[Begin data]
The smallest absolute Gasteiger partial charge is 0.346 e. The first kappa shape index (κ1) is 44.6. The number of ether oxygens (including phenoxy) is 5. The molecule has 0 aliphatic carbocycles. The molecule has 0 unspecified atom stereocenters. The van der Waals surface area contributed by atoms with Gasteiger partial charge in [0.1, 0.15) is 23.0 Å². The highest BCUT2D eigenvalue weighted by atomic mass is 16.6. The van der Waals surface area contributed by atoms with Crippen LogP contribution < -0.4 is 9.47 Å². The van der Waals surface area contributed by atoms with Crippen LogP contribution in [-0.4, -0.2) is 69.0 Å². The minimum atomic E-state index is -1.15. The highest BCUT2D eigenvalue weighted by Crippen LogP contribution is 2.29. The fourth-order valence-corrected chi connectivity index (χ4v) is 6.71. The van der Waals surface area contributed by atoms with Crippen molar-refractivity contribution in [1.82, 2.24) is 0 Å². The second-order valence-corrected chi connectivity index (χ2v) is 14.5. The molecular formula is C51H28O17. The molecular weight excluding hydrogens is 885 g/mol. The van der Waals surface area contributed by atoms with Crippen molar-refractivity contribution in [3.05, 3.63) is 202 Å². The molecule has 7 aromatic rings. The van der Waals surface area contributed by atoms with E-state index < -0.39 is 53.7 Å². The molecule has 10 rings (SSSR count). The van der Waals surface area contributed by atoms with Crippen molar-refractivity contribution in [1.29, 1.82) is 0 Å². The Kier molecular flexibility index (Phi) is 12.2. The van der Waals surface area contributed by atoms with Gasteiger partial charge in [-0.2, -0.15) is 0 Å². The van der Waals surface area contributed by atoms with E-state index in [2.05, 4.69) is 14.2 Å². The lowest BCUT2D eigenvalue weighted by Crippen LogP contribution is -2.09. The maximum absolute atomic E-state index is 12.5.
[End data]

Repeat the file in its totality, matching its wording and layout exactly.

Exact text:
The smallest absolute Gasteiger partial charge is 0.346 e. The first kappa shape index (κ1) is 44.6. The number of ether oxygens (including phenoxy) is 5. The molecule has 0 aliphatic carbocycles. The molecule has 0 unspecified atom stereocenters. The van der Waals surface area contributed by atoms with Gasteiger partial charge in [0.1, 0.15) is 23.0 Å². The highest BCUT2D eigenvalue weighted by atomic mass is 16.6. The van der Waals surface area contributed by atoms with Crippen LogP contribution < -0.4 is 9.47 Å². The van der Waals surface area contributed by atoms with Crippen LogP contribution in [-0.4, -0.2) is 69.0 Å². The minimum atomic E-state index is -1.15. The highest BCUT2D eigenvalue weighted by Crippen LogP contribution is 2.29. The fourth-order valence-corrected chi connectivity index (χ4v) is 6.71. The van der Waals surface area contributed by atoms with Crippen molar-refractivity contribution in [1.82, 2.24) is 0 Å². The second-order valence-corrected chi connectivity index (χ2v) is 14.5. The molecular formula is C51H28O17. The molecular weight excluding hydrogens is 885 g/mol. The van der Waals surface area contributed by atoms with Crippen molar-refractivity contribution in [3.05, 3.63) is 202 Å². The molecule has 7 aromatic rings. The van der Waals surface area contributed by atoms with E-state index < -0.39 is 53.7 Å². The molecule has 10 rings (SSSR count). The van der Waals surface area contributed by atoms with Crippen molar-refractivity contribution in [1.29, 1.82) is 0 Å². The Kier molecular flexibility index (Phi) is 12.2. The van der Waals surface area contributed by atoms with Gasteiger partial charge in [-0.2, -0.15) is 0 Å². The van der Waals surface area contributed by atoms with E-state index in [2.05, 4.69) is 14.2 Å². The lowest BCUT2D eigenvalue weighted by Crippen LogP contribution is -2.09. The maximum absolute atomic E-state index is 12.5.